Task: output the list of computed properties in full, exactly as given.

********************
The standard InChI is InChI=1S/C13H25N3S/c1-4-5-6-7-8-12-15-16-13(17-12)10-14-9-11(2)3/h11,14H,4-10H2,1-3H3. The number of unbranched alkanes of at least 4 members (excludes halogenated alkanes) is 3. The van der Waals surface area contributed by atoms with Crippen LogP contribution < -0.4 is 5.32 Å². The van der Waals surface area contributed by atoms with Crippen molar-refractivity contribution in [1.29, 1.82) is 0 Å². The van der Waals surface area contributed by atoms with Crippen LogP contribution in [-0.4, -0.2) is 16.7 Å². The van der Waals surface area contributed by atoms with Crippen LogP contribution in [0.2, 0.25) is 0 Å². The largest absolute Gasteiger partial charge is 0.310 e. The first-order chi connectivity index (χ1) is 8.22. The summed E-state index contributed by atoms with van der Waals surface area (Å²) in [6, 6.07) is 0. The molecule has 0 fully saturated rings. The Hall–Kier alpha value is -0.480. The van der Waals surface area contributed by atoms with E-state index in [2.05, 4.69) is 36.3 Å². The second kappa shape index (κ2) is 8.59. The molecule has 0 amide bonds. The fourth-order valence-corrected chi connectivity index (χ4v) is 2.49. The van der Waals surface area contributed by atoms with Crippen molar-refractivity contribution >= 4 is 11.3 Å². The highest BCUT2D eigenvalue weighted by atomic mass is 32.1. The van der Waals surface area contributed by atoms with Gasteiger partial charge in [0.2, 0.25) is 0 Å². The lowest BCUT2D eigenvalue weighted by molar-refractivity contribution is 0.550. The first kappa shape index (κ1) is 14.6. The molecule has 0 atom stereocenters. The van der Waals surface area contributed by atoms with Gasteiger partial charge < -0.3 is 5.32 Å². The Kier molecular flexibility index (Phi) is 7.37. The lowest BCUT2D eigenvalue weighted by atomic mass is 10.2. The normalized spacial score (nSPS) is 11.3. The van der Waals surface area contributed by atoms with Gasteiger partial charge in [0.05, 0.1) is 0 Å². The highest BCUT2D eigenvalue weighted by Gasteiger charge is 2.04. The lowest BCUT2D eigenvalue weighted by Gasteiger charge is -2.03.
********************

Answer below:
The standard InChI is InChI=1S/C13H25N3S/c1-4-5-6-7-8-12-15-16-13(17-12)10-14-9-11(2)3/h11,14H,4-10H2,1-3H3. The number of unbranched alkanes of at least 4 members (excludes halogenated alkanes) is 3. The van der Waals surface area contributed by atoms with Crippen LogP contribution < -0.4 is 5.32 Å². The van der Waals surface area contributed by atoms with Crippen molar-refractivity contribution in [1.29, 1.82) is 0 Å². The van der Waals surface area contributed by atoms with Crippen LogP contribution in [-0.4, -0.2) is 16.7 Å². The van der Waals surface area contributed by atoms with Crippen LogP contribution in [0.2, 0.25) is 0 Å². The largest absolute Gasteiger partial charge is 0.310 e. The first-order chi connectivity index (χ1) is 8.22. The summed E-state index contributed by atoms with van der Waals surface area (Å²) in [6, 6.07) is 0. The molecule has 0 fully saturated rings. The Hall–Kier alpha value is -0.480. The van der Waals surface area contributed by atoms with E-state index in [2.05, 4.69) is 36.3 Å². The second kappa shape index (κ2) is 8.59. The molecule has 0 amide bonds. The fourth-order valence-corrected chi connectivity index (χ4v) is 2.49. The van der Waals surface area contributed by atoms with Crippen molar-refractivity contribution >= 4 is 11.3 Å². The highest BCUT2D eigenvalue weighted by atomic mass is 32.1. The van der Waals surface area contributed by atoms with Gasteiger partial charge in [0.2, 0.25) is 0 Å². The lowest BCUT2D eigenvalue weighted by molar-refractivity contribution is 0.550. The first kappa shape index (κ1) is 14.6. The molecule has 0 atom stereocenters. The van der Waals surface area contributed by atoms with Gasteiger partial charge < -0.3 is 5.32 Å². The Kier molecular flexibility index (Phi) is 7.37. The lowest BCUT2D eigenvalue weighted by atomic mass is 10.2. The normalized spacial score (nSPS) is 11.3. The van der Waals surface area contributed by atoms with Gasteiger partial charge in [0.05, 0.1) is 0 Å². The highest BCUT2D eigenvalue weighted by Gasteiger charge is 2.04. The lowest BCUT2D eigenvalue weighted by Gasteiger charge is -2.03.